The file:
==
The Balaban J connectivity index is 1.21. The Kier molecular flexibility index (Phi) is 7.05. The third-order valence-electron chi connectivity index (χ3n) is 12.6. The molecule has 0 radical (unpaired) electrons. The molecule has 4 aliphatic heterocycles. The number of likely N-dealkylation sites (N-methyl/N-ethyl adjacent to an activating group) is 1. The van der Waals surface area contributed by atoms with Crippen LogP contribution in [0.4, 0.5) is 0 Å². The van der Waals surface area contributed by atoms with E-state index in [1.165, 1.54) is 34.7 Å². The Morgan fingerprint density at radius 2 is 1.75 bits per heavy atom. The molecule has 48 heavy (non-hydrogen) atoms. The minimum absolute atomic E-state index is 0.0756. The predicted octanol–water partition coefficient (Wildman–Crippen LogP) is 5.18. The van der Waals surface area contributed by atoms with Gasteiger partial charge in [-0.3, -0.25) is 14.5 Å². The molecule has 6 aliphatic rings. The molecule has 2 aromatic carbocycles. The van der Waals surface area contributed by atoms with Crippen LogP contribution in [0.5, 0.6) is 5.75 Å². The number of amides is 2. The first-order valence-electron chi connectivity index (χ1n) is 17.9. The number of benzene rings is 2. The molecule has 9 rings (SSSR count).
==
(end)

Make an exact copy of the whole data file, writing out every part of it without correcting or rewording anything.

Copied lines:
The Balaban J connectivity index is 1.21. The Kier molecular flexibility index (Phi) is 7.05. The third-order valence-electron chi connectivity index (χ3n) is 12.6. The molecule has 0 radical (unpaired) electrons. The molecule has 4 aliphatic heterocycles. The number of likely N-dealkylation sites (N-methyl/N-ethyl adjacent to an activating group) is 1. The van der Waals surface area contributed by atoms with Crippen LogP contribution in [0.4, 0.5) is 0 Å². The van der Waals surface area contributed by atoms with E-state index in [1.165, 1.54) is 34.7 Å². The Morgan fingerprint density at radius 2 is 1.75 bits per heavy atom. The molecule has 48 heavy (non-hydrogen) atoms. The minimum absolute atomic E-state index is 0.0756. The predicted octanol–water partition coefficient (Wildman–Crippen LogP) is 5.18. The van der Waals surface area contributed by atoms with Gasteiger partial charge in [-0.3, -0.25) is 14.5 Å². The molecule has 6 aliphatic rings. The molecule has 2 aromatic carbocycles. The van der Waals surface area contributed by atoms with Crippen LogP contribution in [0.5, 0.6) is 5.75 Å². The number of amides is 2. The first-order valence-electron chi connectivity index (χ1n) is 17.9. The number of benzene rings is 2. The molecule has 9 rings (SSSR count).